18 February 2008
More on the subject of sex and conversation, from Lady Chatterley’s Lover (1928), the one D.H. Lawrence novel I hadn’t read, which fell into my lap at the shop last weekend:
‘… I can’t see I do a woman any more harm by sleeping with her than by dancing with her … or even talking to her about the weather. It’s just an interchange of sensations instead of ideas, so why not?’
‘It’s an amusing idea, Charlie,’ said Dukes, ‘that sex is just another form of talk, where you act the words instead of saying them. I suppose it’s quite true. I suppose we might exchange as many sensations and emotions with women as we do ideas about the weather, and so on. Sex might be a sort of normal physical conversation between a man and a woman. You don’t talk to a woman unless you have ideas in common: that is you don’t talk with any interest. And in the same way, unless you had some emotion or sympathy in common with a woman you wouldn’t sleep with her. But if you had…’
‘If you have the proper sort of emotion or sympathy with a woman, you ought to sleep with her,’ said May. ‘It’s the only decent thing, to go to bed with her. Just as, when you are interested talking to someone, the only decent thing is to have the talk out. You don’t prudishly put your tongue between your teeth and bite it. You just say out your say. And the same the other way.’
‘Well, Charlie and I believe that sex is a sort of communication like speech. Let any woman start a sex conversation with me, and it’s natural for me to go to bed with her to finish it, all in due season. Unfortunately no woman makes any particular start with me, so I go to bed by myself; and am none the worse for it … I hope so, anyway, for how should I know? Anyhow I’ve no starry calculations to be interfered with, and no immortal works to write. I’m merely a fellow skulking in the army…’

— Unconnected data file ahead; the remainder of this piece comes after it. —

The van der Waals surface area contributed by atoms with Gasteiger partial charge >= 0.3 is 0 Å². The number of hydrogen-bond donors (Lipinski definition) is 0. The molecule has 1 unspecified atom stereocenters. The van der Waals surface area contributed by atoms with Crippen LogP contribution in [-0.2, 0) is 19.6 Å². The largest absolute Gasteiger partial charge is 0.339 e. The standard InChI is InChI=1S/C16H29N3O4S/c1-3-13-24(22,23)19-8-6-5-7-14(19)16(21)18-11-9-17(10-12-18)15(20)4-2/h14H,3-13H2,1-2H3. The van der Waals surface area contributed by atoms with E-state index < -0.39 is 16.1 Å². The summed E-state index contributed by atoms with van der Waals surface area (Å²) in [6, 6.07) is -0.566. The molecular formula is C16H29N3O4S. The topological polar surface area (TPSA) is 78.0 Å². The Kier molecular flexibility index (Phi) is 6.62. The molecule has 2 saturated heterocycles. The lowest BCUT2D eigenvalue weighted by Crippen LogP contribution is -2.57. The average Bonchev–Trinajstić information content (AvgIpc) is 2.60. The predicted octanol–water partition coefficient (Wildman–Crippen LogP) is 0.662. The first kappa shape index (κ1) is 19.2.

Silence fell. The four men smoked. And Connie sat there and put another stitch in her sewing … Yes, she sat there! She had to sit mum. She had to be quiet as a mouse, not to interfere with the immensely important speculations of these highly-mental gentlemen. But she had to be there. They didn’t get on so well without her; their ideas didn’t flow so freely. … (Chapter 4)
Of course, in the novel, sex isn’t ‘just talk’, but communication of an earthier, deeper kind. The purely ‘mental’ activities of Clifford Chatterley, and his class, are characterised as physically, and emotionally, impotent, via Clifford’s disability. In contrast, the virile game-keeper, Oliver Mellors, is portrayed as choosing to speak ‘broad Derbyshire’, even though he is perfectly capable of speaking ‘good English’.
Part of Constance’s (Lady Chatterley’s) sexual, and self-, awakening, is attributed to the frankness, and a certain body awareness, with which language can communicate, verbally and sexually, limited neither by politeness nor coarseness (this is after all, still class-obsessed England during the interwar years):
‘Th’art good cunt, though, aren’t ter? Best bit o’ cunt left on earth. When ter likes! When tha’rt willin’!’
‘What is cunt?’ she said.
‘An’ doesn’t ter know? Cunt! It’s thee down theer; an’ what I get when I’m i’side thee, and what tha gets when I’m i’side thee; it’s a` as it is, all on’t.’
‘All on’t,’ she teased. ‘Cunt! It’s like fuck then.’
‘Nay nay! Fuck’s only what you do. Animals fuck. But cunt’s a lot more than that. It’s thee, dost see: an’ tha’rt a lot besides an animal, aren’t ter? — even ter fuck? Cunt! Eh, that’s the beauty o’ thee, lass!’
She got up and kissed him between the eyes, that looked at her so dark and soft and unspeakably warm, so unbearably beautiful.
‘Is it?’ she said. ‘And do you care for me?’
He kissed her without answering.
‘Tha mun goo, let me dust thee,’ he said.
His hand passed over the curves of her body, firmly, without desire, but with soft, intimate knowledge.
As she ran home in the twilight the world seemed a dream; the trees in the park seemed bulging and surging at anchor on a tide, and the heave of the slope to the house was alive. (Chapter 12)
Image: Alpine forget-me-nots. Source: Wikimedia Commons.